The Parker Solar Probe is getting closer to our star than any vehicle has before

In the wee hours of Saturday morning, a car-sized NASA spacecraft will embark on its journey to the center of our Solar System, where it will mingle with the scorching hot atmosphere of our Sun. The vehicle is the Parker Solar Probe, and it’s destined to get within 4 million miles of our parent star, which is closer than any other human-made artifact has reached before. From this vantage point, the probe is poised to solve mysteries about the Sun and its atmosphere that have plagued scientists for over half a century.

NASA has long wanted to send a vehicle to the Sun’s atmosphere, but such a mission has been considered impossible until the last few decades. This region of space, known as the corona, is filled with tiny, energetic particles that can reach above 3 million degrees Fahrenheit. Any vehicle that ventures near this region must have sophisticated protection to keep from melting. But thanks to advancements in carbon manufacturing and other key areas of engineering, NASA has been able to create a vehicle with a state-of-the-art heat shield and other crucial cooling systems. The result: the spacecraft will stay at room temperature in some of the hottest places in the Solar System.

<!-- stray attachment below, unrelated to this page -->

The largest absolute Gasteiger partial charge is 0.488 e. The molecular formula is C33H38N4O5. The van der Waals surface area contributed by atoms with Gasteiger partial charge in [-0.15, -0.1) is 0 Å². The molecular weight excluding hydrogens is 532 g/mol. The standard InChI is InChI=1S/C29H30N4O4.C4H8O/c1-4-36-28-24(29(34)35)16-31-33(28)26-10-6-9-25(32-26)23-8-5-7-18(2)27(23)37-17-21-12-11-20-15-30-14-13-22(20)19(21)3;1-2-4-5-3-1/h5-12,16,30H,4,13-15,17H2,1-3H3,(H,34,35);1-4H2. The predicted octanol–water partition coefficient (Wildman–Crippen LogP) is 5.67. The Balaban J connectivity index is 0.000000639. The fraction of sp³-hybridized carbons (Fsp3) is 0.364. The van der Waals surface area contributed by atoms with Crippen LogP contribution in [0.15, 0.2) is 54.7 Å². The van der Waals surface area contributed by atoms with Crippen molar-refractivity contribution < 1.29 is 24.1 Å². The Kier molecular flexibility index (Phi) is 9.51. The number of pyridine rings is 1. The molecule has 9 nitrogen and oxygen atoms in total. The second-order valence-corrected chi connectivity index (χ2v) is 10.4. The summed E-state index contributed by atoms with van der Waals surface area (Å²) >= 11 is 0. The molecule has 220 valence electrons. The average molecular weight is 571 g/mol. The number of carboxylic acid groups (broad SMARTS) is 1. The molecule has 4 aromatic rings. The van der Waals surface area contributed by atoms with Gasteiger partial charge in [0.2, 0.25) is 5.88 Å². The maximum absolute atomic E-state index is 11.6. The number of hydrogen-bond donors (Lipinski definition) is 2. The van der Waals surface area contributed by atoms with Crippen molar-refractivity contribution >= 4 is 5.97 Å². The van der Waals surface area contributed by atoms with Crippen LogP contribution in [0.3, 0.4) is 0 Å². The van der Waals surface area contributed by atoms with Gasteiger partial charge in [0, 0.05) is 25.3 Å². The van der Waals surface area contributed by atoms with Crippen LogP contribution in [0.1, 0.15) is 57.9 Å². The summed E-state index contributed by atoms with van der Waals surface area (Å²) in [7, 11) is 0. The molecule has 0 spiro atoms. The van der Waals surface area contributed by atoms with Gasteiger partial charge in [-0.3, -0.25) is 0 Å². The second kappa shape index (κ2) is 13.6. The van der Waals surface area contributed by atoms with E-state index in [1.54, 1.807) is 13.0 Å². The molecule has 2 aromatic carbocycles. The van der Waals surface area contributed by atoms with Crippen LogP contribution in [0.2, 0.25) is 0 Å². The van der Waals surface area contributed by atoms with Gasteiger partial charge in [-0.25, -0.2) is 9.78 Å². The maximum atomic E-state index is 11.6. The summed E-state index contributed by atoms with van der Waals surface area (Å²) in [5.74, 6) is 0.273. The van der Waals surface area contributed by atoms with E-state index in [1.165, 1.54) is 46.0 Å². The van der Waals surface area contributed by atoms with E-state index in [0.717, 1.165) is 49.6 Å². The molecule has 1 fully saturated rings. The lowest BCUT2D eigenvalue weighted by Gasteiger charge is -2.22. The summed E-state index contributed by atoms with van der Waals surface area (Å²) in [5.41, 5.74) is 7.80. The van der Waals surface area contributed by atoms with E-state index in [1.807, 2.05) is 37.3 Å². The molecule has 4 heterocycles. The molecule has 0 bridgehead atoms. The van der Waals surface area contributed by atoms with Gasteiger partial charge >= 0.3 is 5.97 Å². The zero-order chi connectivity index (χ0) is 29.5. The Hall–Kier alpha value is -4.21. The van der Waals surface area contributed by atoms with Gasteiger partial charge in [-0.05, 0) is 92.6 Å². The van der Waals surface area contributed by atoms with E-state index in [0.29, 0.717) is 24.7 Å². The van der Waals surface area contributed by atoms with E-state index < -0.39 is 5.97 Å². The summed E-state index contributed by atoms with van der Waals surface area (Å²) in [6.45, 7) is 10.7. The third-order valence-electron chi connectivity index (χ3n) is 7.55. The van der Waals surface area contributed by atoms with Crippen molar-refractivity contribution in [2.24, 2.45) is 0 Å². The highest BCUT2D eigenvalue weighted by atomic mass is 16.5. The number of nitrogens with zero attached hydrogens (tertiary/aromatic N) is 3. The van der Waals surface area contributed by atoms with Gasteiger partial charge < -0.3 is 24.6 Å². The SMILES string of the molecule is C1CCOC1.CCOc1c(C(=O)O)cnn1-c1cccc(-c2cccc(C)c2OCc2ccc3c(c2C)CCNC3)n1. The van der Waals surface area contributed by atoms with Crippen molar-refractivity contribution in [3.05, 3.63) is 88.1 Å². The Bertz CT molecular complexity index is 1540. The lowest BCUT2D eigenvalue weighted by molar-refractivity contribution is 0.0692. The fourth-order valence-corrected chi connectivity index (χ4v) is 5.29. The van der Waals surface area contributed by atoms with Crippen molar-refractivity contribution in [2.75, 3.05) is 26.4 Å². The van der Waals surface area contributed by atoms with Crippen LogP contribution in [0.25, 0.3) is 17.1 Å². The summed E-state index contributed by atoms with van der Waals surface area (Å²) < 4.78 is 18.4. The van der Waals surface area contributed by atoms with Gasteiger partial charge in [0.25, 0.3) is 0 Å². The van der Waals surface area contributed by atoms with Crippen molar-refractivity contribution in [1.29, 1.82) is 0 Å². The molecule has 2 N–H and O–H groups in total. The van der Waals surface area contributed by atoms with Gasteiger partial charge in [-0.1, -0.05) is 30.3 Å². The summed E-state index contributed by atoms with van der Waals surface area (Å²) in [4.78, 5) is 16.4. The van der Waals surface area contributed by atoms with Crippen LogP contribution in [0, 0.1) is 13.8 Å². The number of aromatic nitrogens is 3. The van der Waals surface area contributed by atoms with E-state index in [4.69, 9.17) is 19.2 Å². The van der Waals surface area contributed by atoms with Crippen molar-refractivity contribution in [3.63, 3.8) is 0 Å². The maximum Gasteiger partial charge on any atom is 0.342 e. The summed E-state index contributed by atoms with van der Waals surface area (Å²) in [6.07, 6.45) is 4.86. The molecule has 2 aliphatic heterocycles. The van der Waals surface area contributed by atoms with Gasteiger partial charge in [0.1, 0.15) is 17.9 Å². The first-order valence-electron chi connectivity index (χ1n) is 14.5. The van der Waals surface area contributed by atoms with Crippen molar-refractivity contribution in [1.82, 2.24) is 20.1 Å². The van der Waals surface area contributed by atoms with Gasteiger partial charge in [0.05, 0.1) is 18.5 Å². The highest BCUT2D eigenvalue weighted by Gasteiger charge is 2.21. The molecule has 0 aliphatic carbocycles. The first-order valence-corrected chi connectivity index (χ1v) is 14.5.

The Sun’s corona is actually 300 times hotter than the surface of the Sun, and no one understands why. “If you think about walking away from a heat source or a campfire, you don’t suddenly get hotter. You get colder,” Nicola Fox, the project scientist for the Parker Solar Probe mission at Johns Hopkins University, tells The Verge. “So why does this happen?” The region gets so hot that chunks of the corona actually accelerate and break away from the immense pull of the Sun at supersonic speeds. These so-called solar winds shoot highly energized particles out in all directions, which then slam into surrounding planets.

Parker is tasked with investigating the mechanics of the breakaway effect and why the atmosphere is so much hotter than its source. “We’ve tried studying these things from Earth, and all of the signatures that we need to see, all the information, gets smeared out over the 93 million miles on the way to Earth,” Eric Christian, the senior research scientist at NASA’s Goddard Space Flight Center, tells The Verge. “We have to go where the action is.”

The mysterious corona

Plans to send a probe into the Sun’s corona date back to 1958 and the very start of NASA. At the space agency’s inception, a special committee listed 14 different missions that NASA should pursue, including visiting all the planets of the Solar System. All 14 missions have been accomplished in some form apart from one: a probe to visit near the Sun.

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